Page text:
Thomas Woodrow Wilson was an American politician and academic who served as the 28th president of the United States from 1913 to 1921. A member of the Democratic Party, Wilson served as the president of Princeton University and as the governor of New Jersey before winning the 1912 presidential election. As President, Wilson changed the nation's economic policies and led the United States into World War I in 1917. He was the leading architect of the League of Nations, and his progressive stance on foreign policy came to be known as Wilsonianism.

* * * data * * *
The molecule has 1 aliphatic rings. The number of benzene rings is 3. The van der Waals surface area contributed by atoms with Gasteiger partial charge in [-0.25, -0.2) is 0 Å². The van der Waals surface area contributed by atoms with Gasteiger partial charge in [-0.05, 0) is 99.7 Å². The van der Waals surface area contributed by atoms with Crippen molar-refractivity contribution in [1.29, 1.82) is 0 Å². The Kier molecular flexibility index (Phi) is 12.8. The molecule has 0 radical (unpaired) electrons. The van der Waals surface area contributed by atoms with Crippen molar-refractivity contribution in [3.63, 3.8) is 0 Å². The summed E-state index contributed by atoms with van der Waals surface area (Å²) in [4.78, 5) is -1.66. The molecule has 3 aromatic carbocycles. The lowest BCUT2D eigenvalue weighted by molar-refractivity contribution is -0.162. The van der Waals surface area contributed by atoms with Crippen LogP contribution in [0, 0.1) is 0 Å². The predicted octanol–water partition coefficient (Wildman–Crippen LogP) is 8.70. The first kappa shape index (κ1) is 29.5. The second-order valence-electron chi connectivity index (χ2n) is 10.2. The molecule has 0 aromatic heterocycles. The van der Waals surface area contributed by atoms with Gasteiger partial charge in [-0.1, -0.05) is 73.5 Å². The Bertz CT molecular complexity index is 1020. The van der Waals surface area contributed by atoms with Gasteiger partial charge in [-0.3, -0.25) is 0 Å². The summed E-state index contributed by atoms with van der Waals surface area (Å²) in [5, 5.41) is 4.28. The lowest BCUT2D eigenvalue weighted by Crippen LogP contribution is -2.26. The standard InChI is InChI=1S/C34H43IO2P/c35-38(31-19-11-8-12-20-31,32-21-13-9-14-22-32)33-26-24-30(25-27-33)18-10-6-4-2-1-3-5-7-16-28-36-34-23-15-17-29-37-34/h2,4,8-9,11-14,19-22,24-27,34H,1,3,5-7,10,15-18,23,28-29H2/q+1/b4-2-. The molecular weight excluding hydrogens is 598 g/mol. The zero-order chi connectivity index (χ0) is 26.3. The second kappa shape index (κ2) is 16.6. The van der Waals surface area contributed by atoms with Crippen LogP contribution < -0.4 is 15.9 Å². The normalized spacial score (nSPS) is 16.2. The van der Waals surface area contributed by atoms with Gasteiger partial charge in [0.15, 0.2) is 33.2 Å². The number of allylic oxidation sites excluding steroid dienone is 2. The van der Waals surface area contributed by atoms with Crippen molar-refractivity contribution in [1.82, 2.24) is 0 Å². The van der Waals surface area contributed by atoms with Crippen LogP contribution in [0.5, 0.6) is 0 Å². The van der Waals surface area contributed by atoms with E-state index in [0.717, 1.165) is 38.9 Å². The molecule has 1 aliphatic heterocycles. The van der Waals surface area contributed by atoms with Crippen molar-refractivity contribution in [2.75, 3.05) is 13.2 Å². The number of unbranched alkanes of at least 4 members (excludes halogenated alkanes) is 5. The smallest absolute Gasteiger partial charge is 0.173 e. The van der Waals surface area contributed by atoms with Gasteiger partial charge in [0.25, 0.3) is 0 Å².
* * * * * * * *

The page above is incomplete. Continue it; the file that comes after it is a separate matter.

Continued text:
Wilson grew up in the American South, mainly in Augusta, Georgia, during the Civil War and Reconstruction. After earning a Ph.D. in political science from Johns Hopkins University, Wilson taught at various colleges before becoming the president of Princeton University and a spokesman for progressivism in higher education. As governor of New Jersey from 1911 to 1913, Wilson broke with party bosses and won the passage of several progressive reforms. To win the presidential nomination he mobilized progressives and Southerners to his cause at the 1912 Democratic National Convention.